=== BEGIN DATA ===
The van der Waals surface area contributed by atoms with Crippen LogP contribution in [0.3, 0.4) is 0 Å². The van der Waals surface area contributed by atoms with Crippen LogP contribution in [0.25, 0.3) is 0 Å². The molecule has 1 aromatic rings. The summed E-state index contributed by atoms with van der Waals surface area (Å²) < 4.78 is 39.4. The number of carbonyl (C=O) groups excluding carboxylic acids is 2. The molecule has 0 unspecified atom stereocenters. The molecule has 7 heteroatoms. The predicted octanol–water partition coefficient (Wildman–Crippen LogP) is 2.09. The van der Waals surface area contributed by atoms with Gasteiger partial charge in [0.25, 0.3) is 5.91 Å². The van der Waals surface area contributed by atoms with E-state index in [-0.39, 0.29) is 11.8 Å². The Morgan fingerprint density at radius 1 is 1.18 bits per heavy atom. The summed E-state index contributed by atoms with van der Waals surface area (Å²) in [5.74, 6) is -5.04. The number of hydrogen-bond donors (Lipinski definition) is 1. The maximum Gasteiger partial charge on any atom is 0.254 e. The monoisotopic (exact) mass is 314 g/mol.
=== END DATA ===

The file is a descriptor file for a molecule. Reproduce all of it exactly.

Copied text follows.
The van der Waals surface area contributed by atoms with Crippen LogP contribution in [0.3, 0.4) is 0 Å². The van der Waals surface area contributed by atoms with Crippen LogP contribution in [0.25, 0.3) is 0 Å². The molecule has 1 aromatic rings. The summed E-state index contributed by atoms with van der Waals surface area (Å²) < 4.78 is 39.4. The number of carbonyl (C=O) groups excluding carboxylic acids is 2. The molecule has 0 unspecified atom stereocenters. The molecule has 7 heteroatoms. The predicted octanol–water partition coefficient (Wildman–Crippen LogP) is 2.09. The van der Waals surface area contributed by atoms with Gasteiger partial charge in [0.25, 0.3) is 5.91 Å². The van der Waals surface area contributed by atoms with E-state index in [-0.39, 0.29) is 11.8 Å². The Morgan fingerprint density at radius 1 is 1.18 bits per heavy atom. The summed E-state index contributed by atoms with van der Waals surface area (Å²) in [5.74, 6) is -5.04. The number of hydrogen-bond donors (Lipinski definition) is 1. The maximum Gasteiger partial charge on any atom is 0.254 e. The monoisotopic (exact) mass is 314 g/mol.